My staff are resistant to the roll out of Adviceline. How do I convince them that it’s the right thing to do?
People cope with change in different ways. We recommend regular communication with your team and that you use a variety of methods to inform and engage with your staff. Demonstrating the benefits of Adviceline and the differences it will make to bureau customers is key to a successful implementation.
There are a number of ways to engage with your team including workshops, team meetings/briefings, circulating Adviceline publicity materials, newsletters, recruiting champions, etc.
CitA and HAP can offer help and support in this area.
Many of my volunteers work here because they want to help their local communities not for some impersonal call centre. How do I encourage them to stay?
The majority of CAB volunteers joined the service to help clients in the best way they can. Whilst they may have misgivings about the idea of a “call centre” it is important to remember that they will be helping a greater number of clients to gain access to the right information and advice, as part of a much wider network.
It’s important to stress that Hampshire Adviceline is not an impersonal call centre; it’s dealing with clients on the phone – just as we currently do.
How do we recruit volunteers if our advisors choose to leave?
There are a number of ways to encourage people to consider becoming a volunteer for the bureau. These include:
- Extending opening hours - this may interest people who work during the day to volunteer to work after 5pm
- Sharing volunteers with other agencies
- Targeting employee volunteering schemes – one hour during the working day and one hour after
- Making it possible to volunteer from home
- Housing volunteers off site - space in a local call centre
- Sharing space and facilities with the Local Authority (one stop shops etc)
- Publicity including press releases, radio interviews, local newspaper columns, bureau website, Do It website, partner websites.
We offer a local service to our local community. If the calls are being answered by people outside of our area I’m worried that important information might be missed.
We appreciate that individual bureaux know of problem issues or areas specific to their communities. The purpose of Adviceline is to capture only the details of the caller and their problem and not to personalise the report with anecdotal evidence or possible bias. At a later date it is hoped that local information from bureaux will be available on a national database, enabling tailored help for everyone.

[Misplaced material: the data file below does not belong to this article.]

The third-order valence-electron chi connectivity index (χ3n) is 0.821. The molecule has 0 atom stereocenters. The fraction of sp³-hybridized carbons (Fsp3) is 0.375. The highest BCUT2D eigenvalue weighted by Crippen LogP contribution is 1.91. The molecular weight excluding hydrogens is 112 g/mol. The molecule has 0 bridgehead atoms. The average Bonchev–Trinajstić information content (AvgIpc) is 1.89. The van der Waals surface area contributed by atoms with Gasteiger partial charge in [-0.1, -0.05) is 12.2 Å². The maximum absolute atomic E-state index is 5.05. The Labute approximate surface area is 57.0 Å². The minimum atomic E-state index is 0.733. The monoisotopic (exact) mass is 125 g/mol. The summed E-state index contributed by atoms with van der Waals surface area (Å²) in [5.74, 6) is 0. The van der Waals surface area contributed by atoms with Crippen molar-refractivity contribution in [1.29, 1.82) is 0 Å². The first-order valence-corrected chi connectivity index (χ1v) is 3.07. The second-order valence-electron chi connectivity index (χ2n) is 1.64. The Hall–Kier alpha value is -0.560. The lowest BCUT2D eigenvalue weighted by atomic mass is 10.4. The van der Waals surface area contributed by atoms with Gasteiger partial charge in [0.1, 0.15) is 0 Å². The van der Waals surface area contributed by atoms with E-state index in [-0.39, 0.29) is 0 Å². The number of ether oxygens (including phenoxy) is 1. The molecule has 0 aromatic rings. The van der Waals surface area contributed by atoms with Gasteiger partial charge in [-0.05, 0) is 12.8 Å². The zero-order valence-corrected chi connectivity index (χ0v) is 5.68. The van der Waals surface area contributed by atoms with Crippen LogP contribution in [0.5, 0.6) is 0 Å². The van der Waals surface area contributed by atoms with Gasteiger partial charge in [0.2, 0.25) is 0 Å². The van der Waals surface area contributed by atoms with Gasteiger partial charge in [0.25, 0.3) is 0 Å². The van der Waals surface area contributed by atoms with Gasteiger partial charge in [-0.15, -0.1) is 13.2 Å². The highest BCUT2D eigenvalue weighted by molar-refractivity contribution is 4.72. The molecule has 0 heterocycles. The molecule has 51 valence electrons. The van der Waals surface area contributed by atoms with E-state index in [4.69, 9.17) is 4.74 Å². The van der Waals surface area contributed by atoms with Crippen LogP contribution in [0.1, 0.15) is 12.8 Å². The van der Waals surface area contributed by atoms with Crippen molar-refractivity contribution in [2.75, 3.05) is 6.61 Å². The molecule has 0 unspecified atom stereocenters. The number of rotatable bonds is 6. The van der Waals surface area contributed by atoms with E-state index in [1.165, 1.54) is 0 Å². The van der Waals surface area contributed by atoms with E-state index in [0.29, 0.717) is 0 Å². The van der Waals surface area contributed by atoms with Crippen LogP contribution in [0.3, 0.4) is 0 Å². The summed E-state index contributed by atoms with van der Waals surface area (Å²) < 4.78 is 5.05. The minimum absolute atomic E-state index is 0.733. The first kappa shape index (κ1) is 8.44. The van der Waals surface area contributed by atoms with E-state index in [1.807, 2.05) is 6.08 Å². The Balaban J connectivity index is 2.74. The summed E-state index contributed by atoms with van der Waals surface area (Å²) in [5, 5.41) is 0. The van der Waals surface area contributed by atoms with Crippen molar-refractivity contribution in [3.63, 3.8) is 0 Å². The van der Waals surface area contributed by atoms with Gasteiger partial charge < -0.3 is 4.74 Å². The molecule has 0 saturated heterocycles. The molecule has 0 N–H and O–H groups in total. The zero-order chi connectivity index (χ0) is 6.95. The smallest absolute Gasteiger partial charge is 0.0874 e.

Hampshire Advice Plus has just completed a pilot with Andover bureau to test out an on-line database of agencies and other service providers. Our Gateway Consistency Working Group is also looking at this issue as well as how to share emergency contacts. We hope to share the outcomes of these discussions more widely soon.
Call centres are impersonal – many people are put off by them. How will Hampshire Adviceline address this?
We prefer to think of Hampshire Adviceline as a customer contact centre, enabling as many people as possible to get the help and advice they need from assessors who handle their call with compassion and empathy.
Selling the benefits to clients of the new ways of working is important. Early publicity about the changes should help dispel some of the myths and encourage people who might not have accessed the service before to give it a try.
Many people are put off by multiple call options. How many will Hampshire Adviceline have?
Fortunately, there are only 4. On connection, the caller receives a welcome message and then given the option of:
- speaking to an advisor who then completes a Gateway Assessment.
- listening to recorded information
- being transferred to other help lines, or
- being transferred to an assessor at one of CitA's Physical Contact Centres
Younger people tend to be more comfortable working in this type of environment. How do we encourage them to volunteer for us?
Forging links with further and higher educational establishments and the personal approach always works best. Students’ Unions and Freshers’ Fairs are a good place to start as is targeting courses with students who are most likely to be interested in people or problem resolution, such as social sciences, law or teaching.
Our funders may be concerned that their funding is subsidising another bureau. How can I convince them not to remove their funding and give it to someone else?
Keeping them informed of progress and demonstrating the ongoing value of Hampshire Adviceline is crucial. They will need to be reassured from the outset that their investment will continue to benefit local clients but also those in the outlying communities. Focusing on the increasing numbers of enquiries handled and the positive outcomes this will bring should continue funders to maintain their relationship with bureaux.
CitA and HAP can offer advice on communications to help the process.
Will our workload increase?
Yes. Adviceline increases the number of calls that assessors can handle which, in turn, lead to an increase in casework. Identifying the services you are going to be able to deliver along with the resources you will need at an early stage will help address this increase in demand.